Working with junior athletes – Managing expectations

16th October 2017

We’ve looked at some of the aspects relating to the development of junior players here on SquashSkills previously with our blogs on the growth of young players and more general early-stage development, and it’s a topic that we frequently receive questions on from the many coaches and parents amongst our members.

The early-stage experiences a child has in competition have been shown to have a potentially huge effect upon their growth within their sport, and can really shape subsequent attitudes and outlooks. Peter talks in one of his blogs here on the site about how some of his early competitive experiences affected his motivation and mindset in an overall positive manner, but things can just as equally go the other way with overwhelming pressures and unrealistic expectations placed – often inadvertently – upon young players leaving them anxious and unhappy.

It can be a very fine balancing act for parents, in particular, to provide their child with the right support and motivation whilst avoiding becoming the stereotypical ‘pushy parent’ that we so often see within the junior game.

Though adults working with young players in most cases have the best of intentions, the way they interact and feedback to these young players can frequently have very negative effects on their growth and development. This effect can be exacerbated when the pressures are coming from a parent, due to the crucial developmental role that mothers and/or fathers have in their child’s life.

A recent study from Ithaca College looked in more depth at what these effects actually are within a competitive environment, and exactly how they affect the child athlete.

Their results showed that the outward expectations a parent held for their child’s performance had a significant effect upon the child’s anxiety levels.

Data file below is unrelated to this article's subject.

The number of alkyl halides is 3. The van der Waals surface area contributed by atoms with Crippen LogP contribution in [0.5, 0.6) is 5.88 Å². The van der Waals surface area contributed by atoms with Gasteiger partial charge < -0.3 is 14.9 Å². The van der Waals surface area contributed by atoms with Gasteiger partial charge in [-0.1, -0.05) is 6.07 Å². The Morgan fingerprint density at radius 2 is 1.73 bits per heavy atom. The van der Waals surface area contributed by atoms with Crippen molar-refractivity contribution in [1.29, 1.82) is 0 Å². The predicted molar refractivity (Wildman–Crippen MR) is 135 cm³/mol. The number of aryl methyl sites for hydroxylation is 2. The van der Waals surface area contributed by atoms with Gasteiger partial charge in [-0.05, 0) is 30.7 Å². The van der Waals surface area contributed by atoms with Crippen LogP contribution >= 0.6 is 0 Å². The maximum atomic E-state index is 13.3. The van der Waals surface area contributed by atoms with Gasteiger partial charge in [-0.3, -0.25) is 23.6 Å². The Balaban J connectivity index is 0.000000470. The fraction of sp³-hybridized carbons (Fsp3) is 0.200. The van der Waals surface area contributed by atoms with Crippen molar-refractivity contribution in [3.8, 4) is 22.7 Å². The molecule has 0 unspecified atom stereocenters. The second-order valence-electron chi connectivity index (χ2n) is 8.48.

This was particularly apparent when the message a parent was transmitting to the child was one of wanting them to outperform others or to not lose to others, as opposed to focusing on the child simply performing their best and displaying signs of development and improvement.

junior athleteThe full study review from Science Daily is linked below, and it’s worth a read for any parents looking to provide a more supportive and motivating environment for their child within their sport. There are also some interesting points raised within the review as to how the child’s expectations can, in turn, affect their parents’ feelings and anxiety.

The take-home message that this and other similar studies tend to almost unanimously conclude with, is to place an emphasis on providing a supportive and reassuring environment focusing on a child’s enjoyment of their sport, whilst encouraging them to develop and improve within that framework – not just an athlete, but as a fully rounded individual.

A child that is given reassurance and support and encouraged to grow and improve in all aspects of their lives is in a far better position to go out relaxed and confident to perform in competition, and ultimately develop a positive, healthy, and well balanced long-term perspective in regards to their sport.

Ithaca College. “Pre-game jitters: Student athletes, parents both contribute to anxious feelings before competition, research suggests.” ScienceDaily. ScienceDaily, 6 March 2015.


Gary Nisbet 

B.Sc.(Hons), CSCS, NSCA-CPT, Dip. FTST
SquashSkills Fitness & Performance Director

Want to learn about developing juniors?

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